You’ll inevitably notice scattered around the Centro Historico in Mexico City a lot of perfume shops.  While this is hardly a remarkable feature in a city of any size, these shops distinguish themselves from your average scent counters in that they are more hands-on affairs.  In a typical perfume shop, you walk in demanding a brand name scent in a box with a logo on it, pay and get out.  In Mexico City, you can ask for a scent by name (even by brand name), but what happens next is that the alchemists behind the counter consult their recipe books and custom build something for you.  It would be unkind to think of these places as knock-off shops.  Whereas an imitation product will boldly print a lookalike label with a subtly different name on it (Chamel No. 5 or something) and sell it as if it were the real deal, the shops in Mexico City will custom mix a bottle of perfume, cologne, eau de toilette or whatever you request, put it in an unremarkable bottle with a plain sticker for a label and your mixologist’s handwriting on the front.  Naturally, this costs a fraction of buying brand-name product from a perfume counter.

When you first begin to notice these places, you’ll likely think to yourself, “Wow, Mexicans are really into perfume.”  But it’s really on Calle Tacuba walking past a string of these shops, their window displays looking more like chemistry sets than displays of luxury goods, that you begin to realise the uniqueness of this enterprise to Mexico City.

I wandered in to a shop called Perfumes (No. 13 Tacuba), attracted by the Art Deco entrance and the window display, which looks more like it’s selling to home darkroom enthusiasts than perfume addicts.  The place was crowded.  Each customer looked to be on a mission, engaged in deep discussion with the women behind the counter who would take their orders and retreat to their mixing stations and return with their goods in small bottles.  My meagre Spanish skills and the long queues intimidated me into exploring other shops on the street, convinced that even if I managed to reach the counter and speak to someone, the conversation would be meaningless.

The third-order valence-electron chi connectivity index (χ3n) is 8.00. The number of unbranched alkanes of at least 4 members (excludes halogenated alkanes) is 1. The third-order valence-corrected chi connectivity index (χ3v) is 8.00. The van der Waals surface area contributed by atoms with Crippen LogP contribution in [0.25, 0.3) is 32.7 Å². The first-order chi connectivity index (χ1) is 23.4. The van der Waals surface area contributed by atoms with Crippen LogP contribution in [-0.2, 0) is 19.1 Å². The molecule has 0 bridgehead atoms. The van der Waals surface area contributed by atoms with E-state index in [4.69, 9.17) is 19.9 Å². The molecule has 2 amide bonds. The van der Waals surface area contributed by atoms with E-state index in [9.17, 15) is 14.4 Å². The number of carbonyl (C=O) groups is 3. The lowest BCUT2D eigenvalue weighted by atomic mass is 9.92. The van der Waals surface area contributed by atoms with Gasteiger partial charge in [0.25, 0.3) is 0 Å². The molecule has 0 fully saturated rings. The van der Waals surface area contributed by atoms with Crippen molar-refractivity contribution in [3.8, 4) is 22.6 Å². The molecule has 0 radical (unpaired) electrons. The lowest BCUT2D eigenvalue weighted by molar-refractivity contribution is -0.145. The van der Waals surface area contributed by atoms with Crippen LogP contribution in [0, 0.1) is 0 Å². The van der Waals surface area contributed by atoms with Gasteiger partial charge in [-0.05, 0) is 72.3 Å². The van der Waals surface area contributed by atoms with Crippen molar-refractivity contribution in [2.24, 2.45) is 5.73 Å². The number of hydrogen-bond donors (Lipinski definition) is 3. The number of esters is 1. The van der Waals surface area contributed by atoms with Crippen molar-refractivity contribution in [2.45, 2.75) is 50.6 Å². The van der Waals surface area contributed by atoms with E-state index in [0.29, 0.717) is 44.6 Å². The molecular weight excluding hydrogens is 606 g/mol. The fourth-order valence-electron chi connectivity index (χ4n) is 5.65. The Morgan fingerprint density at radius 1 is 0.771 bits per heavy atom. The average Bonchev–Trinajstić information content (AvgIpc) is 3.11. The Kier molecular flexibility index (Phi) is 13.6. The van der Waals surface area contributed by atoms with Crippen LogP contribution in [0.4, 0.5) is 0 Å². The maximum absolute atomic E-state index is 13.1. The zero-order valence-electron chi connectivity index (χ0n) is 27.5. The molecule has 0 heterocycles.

So I crossed the street to No. 14 Tacuba, otherwise known as Alquimia Perfumes Y Esencias S.A. de C.V.  Much less busy, there was no trouble getting the attention of an employee, and then several employees as my inability to communicate became a group decoding project.  I would have liked to ask them questions about their lives and the nature of their trade, but ended up just pointing at things and mostly being met with a kindly shake of the head.  I’ve really got to learn Spanish.  All the same, they handed me a binder full of brand names and it became clear that I could pretty much pick something out and ask them to replicate it.  So I chose a certain French brand of men’s fragrance.  The women went away and performed their magic, measuring out substances from a variety of bottles, weighing things on scales and putting the final product into a bottle that would easily cost, oh, I don’t know, a couple hundred bucks standard retail for the size I was getting.  A sticker was slapped on the front, and the word “Hombre” (a literal translation of the French brand name I had asked for) written on it by hand.

As the lady rang up my purchase, she showed me on a calculator the amount I’d be paying: 460.0000-something pesos.  I nodded.  “Well, that’s still a pretty good bargain, I guess.  Not bad.  Well done,”  I thought to myself as I walked over to the cash register, where I was then asked to pay 46 pesos and change.  I must have looked confused.  I’ve paid more for a cup of coffee.  I took my bottle home and compared the Mexican version done up by the alchemists with the real deal which I had a very small quantity of already.  If there’s a difference, my untutored nostrils can’t detect it.

So, while I’m not so sure a hand-made imitation brand perfume from the D.F. would be the ideal gift for that special someone you’re trying to impress (because nothing says “I love you” like handwriting on a sticker slapped on a bottle), this should certainly cause some kind of excitement for the perfume fancier in your life who is kept from her/his favourite scent by a lack of cash.  We all know someone who fetishizes brand names to the point where the bottles on display in their bathroom are mainly intended to intimidate visitors.  The forces of marketing press the vulnerable into a perverse rationalisation that equivocates an “I’m worth it” message with the kind of phantom value that can only be redeemed by a coreless persona.  If that’s where you’re at, then Calle Tacuba, and Mexico in general, can do nothing for you, for it is by and large an off-brand way of life.  Otherwise, I can recommend a street full of alchemists in Mexico City who will happily provide you with a lifetime supply of your favourite odour for pocket change.  One more item on the long list of things to love about this metropolis.

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Drinks Tourism: Mexico City’s Tequila and Mezcal Museum